Concept development for an aircraft wheel made of fiber-reinforced plastic.

Composites, aircraft wheel, carbon fiber reinforced plastic

Figure 1: Aircraft nose landing gear

During take-off, landing and taxiing high static, dynamic and thermal loads occur which aircraft wheels must withstand reliably. Conventional aircraft wheels are usually forged aluminum components that can weigh up to 100 kg. With the development of an aircraft nose wheel made of carbon fiber-reinforced plastic (CFRP) as part of an EU research project, Fraunhofer LBF wants to demonstrate a lightweight potential of up to 40 percent.

Unlocking lightweight potential

Fiber-reinforced composites are increasingly being used in aviation due to their high specific stiffness and strength. Composite materials make up 22 percent of the large Airbus A380. This figure rises to more than 50% in the cutting edge A350 XWB. Here, large parts of the fuselage and the wing units are made of ultra-light CFRP. There has been no significant advancement in aircraft wheels in terms of materials used and basic design since the 1980s. Fraunhofer LBF intends to open up this field of innovation by developing a first CFRP nose wheel for an A320. It has already been possible in the Institute’s projects to demonstrate promising lightweight design potential by substituting CFRP wheels for metal in the automotive sector. When it comes to the reliable design of safety-critical lightweight parts, Fraunhofer LBF has many years of experience and is an acknowledged research partner.

Fig. 2: Sectional view of a conventional aircraft wheel (source: M. C. Niu, “Landing Gears” in Airframe Structural Design, Conmilit Press Ltd, 1988).

Fig. 3: Identification of an optimum lightweight structure by analyzing different wheel geometries regarding their stiffness.

Fig. 4: Comparison between displacements of wheel geometries under different load cases.

The development process starts with the definition phase and includes gathering all the key requirements. Among other things, this includes the interfaces to the tire and the mounting, specifications for the installation space and the load situations. Unlike automotive wheels, aircraft wheels are positioned on the landing gear via a tapered roller bearing arrangement (cf. Fig. 2). In addition, aircraft wheels are made in several parts to allow the relatively stiff tire to be mounted. Although nose wheels, unlike main landing gear wheels, are not braked, braked roll condition turns out to be a critical load case for the nose wheel. Due to the high braking torque on the main landing gear, support forces of up to 16 metric tons per nose wheel occur on the nose landing gear.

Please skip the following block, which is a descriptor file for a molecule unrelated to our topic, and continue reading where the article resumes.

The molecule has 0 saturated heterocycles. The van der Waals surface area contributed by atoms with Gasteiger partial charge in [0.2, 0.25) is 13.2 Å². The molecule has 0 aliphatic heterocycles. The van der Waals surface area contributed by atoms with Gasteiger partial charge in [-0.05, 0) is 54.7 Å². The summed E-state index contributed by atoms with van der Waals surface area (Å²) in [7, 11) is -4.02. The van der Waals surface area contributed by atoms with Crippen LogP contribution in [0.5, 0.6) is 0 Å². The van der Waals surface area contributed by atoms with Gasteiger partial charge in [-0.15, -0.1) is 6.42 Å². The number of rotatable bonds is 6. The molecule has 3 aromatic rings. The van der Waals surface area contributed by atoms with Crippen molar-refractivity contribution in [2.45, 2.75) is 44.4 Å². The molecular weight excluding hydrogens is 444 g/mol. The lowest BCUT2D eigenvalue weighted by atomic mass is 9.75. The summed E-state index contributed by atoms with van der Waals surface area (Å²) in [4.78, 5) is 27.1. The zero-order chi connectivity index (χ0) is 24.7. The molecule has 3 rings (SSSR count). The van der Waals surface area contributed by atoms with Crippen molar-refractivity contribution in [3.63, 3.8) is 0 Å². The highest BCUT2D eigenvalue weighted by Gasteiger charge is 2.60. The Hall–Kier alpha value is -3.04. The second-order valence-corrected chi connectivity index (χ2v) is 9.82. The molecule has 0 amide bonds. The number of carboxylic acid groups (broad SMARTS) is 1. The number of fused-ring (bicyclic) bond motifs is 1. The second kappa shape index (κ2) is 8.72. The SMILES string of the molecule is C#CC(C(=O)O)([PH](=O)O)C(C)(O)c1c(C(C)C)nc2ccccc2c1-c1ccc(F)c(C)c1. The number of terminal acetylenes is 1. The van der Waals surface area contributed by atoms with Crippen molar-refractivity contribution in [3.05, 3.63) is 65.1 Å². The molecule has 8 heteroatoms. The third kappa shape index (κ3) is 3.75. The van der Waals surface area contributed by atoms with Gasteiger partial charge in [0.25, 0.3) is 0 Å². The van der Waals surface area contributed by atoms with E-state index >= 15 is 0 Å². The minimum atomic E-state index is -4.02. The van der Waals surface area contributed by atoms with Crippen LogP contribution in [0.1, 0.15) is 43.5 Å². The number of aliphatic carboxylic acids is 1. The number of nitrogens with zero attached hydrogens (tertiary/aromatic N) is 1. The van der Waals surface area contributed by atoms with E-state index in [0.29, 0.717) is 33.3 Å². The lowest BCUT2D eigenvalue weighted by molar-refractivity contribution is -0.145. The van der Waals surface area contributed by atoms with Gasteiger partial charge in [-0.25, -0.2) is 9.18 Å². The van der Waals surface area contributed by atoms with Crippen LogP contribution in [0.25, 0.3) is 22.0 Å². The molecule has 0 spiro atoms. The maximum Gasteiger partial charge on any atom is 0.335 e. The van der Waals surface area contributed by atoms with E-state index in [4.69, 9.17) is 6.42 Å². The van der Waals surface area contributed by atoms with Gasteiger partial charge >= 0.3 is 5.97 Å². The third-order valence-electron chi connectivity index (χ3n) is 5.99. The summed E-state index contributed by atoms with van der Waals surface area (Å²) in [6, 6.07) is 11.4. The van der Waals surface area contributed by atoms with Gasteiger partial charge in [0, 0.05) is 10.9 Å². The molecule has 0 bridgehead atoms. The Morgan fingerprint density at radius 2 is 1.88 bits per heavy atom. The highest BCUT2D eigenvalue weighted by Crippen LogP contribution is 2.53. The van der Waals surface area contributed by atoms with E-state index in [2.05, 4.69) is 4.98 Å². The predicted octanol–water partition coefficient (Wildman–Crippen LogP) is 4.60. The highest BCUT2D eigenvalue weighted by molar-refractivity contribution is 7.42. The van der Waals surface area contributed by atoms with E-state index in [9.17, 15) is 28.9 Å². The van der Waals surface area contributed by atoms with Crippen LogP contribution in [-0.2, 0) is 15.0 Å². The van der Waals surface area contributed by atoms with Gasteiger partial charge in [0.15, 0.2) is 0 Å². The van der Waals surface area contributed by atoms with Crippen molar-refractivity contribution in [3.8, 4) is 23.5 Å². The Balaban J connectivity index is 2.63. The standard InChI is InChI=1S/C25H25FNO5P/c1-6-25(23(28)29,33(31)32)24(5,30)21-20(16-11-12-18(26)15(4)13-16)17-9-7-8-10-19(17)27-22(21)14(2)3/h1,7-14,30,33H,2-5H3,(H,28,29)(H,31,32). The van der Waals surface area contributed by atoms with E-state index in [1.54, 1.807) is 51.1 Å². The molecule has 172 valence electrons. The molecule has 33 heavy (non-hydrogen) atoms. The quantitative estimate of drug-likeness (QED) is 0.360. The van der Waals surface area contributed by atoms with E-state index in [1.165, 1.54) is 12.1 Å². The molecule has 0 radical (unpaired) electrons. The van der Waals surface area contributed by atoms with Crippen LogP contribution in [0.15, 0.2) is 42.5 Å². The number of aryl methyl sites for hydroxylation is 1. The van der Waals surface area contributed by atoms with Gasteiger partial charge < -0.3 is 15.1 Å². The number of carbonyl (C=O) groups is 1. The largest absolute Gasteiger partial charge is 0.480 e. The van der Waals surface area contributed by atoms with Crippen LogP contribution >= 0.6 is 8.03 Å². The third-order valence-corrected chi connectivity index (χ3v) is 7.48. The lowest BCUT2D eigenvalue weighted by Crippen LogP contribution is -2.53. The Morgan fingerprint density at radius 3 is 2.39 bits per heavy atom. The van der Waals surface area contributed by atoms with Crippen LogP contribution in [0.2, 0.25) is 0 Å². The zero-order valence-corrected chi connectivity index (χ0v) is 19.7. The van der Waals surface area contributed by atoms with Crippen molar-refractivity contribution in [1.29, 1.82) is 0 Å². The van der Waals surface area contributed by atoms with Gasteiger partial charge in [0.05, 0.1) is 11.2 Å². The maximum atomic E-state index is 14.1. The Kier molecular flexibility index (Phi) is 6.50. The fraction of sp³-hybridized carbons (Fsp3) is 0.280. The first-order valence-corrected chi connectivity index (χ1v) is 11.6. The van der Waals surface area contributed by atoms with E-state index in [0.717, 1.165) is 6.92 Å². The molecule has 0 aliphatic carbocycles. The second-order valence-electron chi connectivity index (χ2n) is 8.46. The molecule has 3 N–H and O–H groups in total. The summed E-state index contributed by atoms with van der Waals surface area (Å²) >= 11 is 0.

Concept development is the second step in the development process. To find a concept for an optimum lightweight structure, basic geometric concepts were examined and evaluated with regard to their stiffness in relation to the loads imposed by radial load, lateral load, tire pressure and superimposed load cases (cf. Figs. 3 and 4). The result is confirmed by optimizing the system’s topology.

When developing components made of fiber-reinforced composite, it is important to deal with the possible manufacturing processes and materials early in the development process as they involve significant production limits. “Resin Transfer Molding” (RTM) is the process of choice for production of the aircraft wheel. This process offers many advantages in terms of possible automated production, the creation of complex component geometries and the realization of high laminate qualities.

The aim of the project is to produce 10 prototypes of the aircraft wheel in total. To verify the component design, the prototypes will be tested under the certification tests provided for aircraft wheels.


There has been no significant advancement in aircraft wheels in terms of basic design and materials used since the 1980s. Fraunhofer LBF wants to demonstrate the potential for new lightweight design in aircraft by developing a first nose wheel made of carbon fiber reinforced plastic (CFRP) for an A320. To identify an optimum lightweight structure, basic geometric concepts are developed in the concept phase and evaluated with regard to their stiffness in relation to various load cases. The identified lightweight structure is confirmed by topology optimization. The aim of the project is to produce 10 prototypes of the wheel using an RTM process and to test them under the certification tests provided..

Customer benefits

Lightweight design methods are a high priority in aviation. The development of a lightweight aircraft wheel made of carbon fiber reinforced plastic (CFRP) helps to reduce the overall mass of the aircraft. These results in lower fuel consumption and the aircraft can be operated more economically, and the range or payload can be increased.

Sponsors and partners

The “Development of a composite wheel” project is funded by the EU under the Clean Sky II Framework Program (H2020/2014-2020) (Grant Agreement for Members No. AIR-GAM-2016-2017-05).